“How he runs and his ability to understand where the ball’s going and run to receive, has turned into a real strength over the last year or so. I wouldn’t have been able to say that at under 16 level.
“He’s developed his body, but he has also developed his footy brain.”
Today is parent/teacher interview day at St. Bede’s.
Usually, though, Callaghan would ride his bike to school, five minutes down the road during lockdown.
His mum, Lara, is an essential worker, an occupational therapist who works from home, so Finn completes his classes and study from the library at school despite Melbourne's lockdown.
He knows the script these tend to follow: “Most of them say the same thing: a pretty good fella, some of them say I need to work harder, which is definitely true, I could do a bit more,” he says.
He admits that footy talk and YouTube – mostly footy and golf highlights - are generally higher on his priority list than they should be when he’s at school, and sustained focus is a challenge during the existing lockdown.
He studies P.E, Biology, English and Business Management at school with an eye on studying exercise and sports science at university alongside footy next year, with his parents stressing the importance of a career outside of footy.
Like most, his motivation towards school has peaked and troughed this year.
“He prefers football training to homework,” Mum, Lara notes.
“With a little bit of a nudge, he’ll do his homework. He needs to mix it up with movement. Study, moving, that’s how he gets his best results. Now that he can see the end in sight, I think he’s been certainly more motivated.”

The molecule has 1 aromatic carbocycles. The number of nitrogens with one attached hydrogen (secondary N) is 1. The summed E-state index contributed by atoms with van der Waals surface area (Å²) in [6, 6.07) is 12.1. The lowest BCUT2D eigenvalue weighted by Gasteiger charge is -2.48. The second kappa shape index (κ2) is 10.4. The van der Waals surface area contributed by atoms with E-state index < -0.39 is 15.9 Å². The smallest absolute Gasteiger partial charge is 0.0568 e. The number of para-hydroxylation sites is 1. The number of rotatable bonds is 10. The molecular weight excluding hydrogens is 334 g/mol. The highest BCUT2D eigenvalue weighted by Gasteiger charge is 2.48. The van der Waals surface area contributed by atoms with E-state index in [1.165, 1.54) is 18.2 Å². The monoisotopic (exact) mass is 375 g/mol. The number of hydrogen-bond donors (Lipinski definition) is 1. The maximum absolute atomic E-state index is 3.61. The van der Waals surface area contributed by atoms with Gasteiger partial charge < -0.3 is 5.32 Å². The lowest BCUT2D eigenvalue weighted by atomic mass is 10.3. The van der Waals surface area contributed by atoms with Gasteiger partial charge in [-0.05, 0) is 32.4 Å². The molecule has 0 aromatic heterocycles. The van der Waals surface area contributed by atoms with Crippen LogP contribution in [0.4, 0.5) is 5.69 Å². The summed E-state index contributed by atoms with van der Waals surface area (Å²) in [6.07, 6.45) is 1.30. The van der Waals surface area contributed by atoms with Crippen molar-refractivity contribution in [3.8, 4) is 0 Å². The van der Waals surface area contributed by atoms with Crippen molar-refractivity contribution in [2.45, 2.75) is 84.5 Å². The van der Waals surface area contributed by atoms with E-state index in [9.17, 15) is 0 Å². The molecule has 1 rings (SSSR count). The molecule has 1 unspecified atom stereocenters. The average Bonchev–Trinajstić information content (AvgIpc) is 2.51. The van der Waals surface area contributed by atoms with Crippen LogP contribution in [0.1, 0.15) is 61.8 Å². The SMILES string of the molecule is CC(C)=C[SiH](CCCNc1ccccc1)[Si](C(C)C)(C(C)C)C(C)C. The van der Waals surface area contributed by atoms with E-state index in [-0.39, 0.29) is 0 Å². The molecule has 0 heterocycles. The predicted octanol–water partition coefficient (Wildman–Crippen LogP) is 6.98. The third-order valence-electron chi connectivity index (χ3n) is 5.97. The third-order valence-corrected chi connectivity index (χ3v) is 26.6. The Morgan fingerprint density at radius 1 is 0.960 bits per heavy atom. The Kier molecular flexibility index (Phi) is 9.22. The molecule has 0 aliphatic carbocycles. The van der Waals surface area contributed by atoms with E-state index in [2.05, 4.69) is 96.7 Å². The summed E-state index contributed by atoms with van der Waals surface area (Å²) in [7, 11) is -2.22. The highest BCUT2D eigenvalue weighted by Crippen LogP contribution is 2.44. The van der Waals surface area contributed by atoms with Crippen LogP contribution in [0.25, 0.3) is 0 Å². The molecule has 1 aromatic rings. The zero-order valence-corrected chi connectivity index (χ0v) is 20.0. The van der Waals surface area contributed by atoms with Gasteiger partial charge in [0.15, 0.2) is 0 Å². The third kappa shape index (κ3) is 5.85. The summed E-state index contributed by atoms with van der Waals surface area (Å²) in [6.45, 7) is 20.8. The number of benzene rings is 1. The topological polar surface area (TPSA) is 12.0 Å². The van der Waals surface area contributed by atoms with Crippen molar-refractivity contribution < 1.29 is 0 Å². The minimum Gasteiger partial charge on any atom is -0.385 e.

Routine has also been an important motivator for Callaghan.
“I like to write down things that I would like to get done. If you get in the motion of procrastinating, you can end up not doing much, so it’s really important to plan your day when you wake up. I’ve been trying to get up at 6.30 every morning - when I’m doing that, I’m much more productive throughout the whole day."
Though, it is common knowledge that footy is where Finn’s passion lies and yesterday he received positive news about his inflamed left foot which has kept him out of action since the start of July.
“My foot is tracking along really well, so, these next two weeks I can really start ramping up my training, hopefully in two weeks ramping up volume intensity sessions and in the third week more training, then hopefully [I can] play.”
Tonight was his first training with Blake Howes since the good news and he also plans to do some running with dad, Brett, on his off days, having been confined to upper body sessions in his home gym for previous weeks.
Once he gets home, it’s family time. The Callaghans are a tight-knit family, with many coaches commenting on Finn’s strong upbringing. Tonight, they watch the 1989 Grand Final documentary, with Finn admiring the efforts of Gary Ablett Senior in a losing grand final.
Currently, reaching out to different teammates, watching vision of AFL players to deepen his strong footy knowledge and throwing around ideas at weekly leadership meetings about how to keep the group engaged keeps Finn’s footy brain occupied.
He remains hopeful but realistic of getting more footy in this season, despite the restrictions being extended on Monday for a further week.
Given his injury, it’s the purity of footy’s camaraderie and fun of catching up with friends that Callaghan misses, but he remains diplomatic.
“[It’s] disappointing and frustrating, but you can’t do much about it. It is the same for everyone, and it’s not like I’d be playing anyway, so it gives me an opportunity to do my rehab really well because I’ve got everything I need here and more time on my hands, so I can really do everything properly."
In tomorrow's edition of Dragons Tales, learn how Finn made the most of 2020 in order to dominate in his draft year.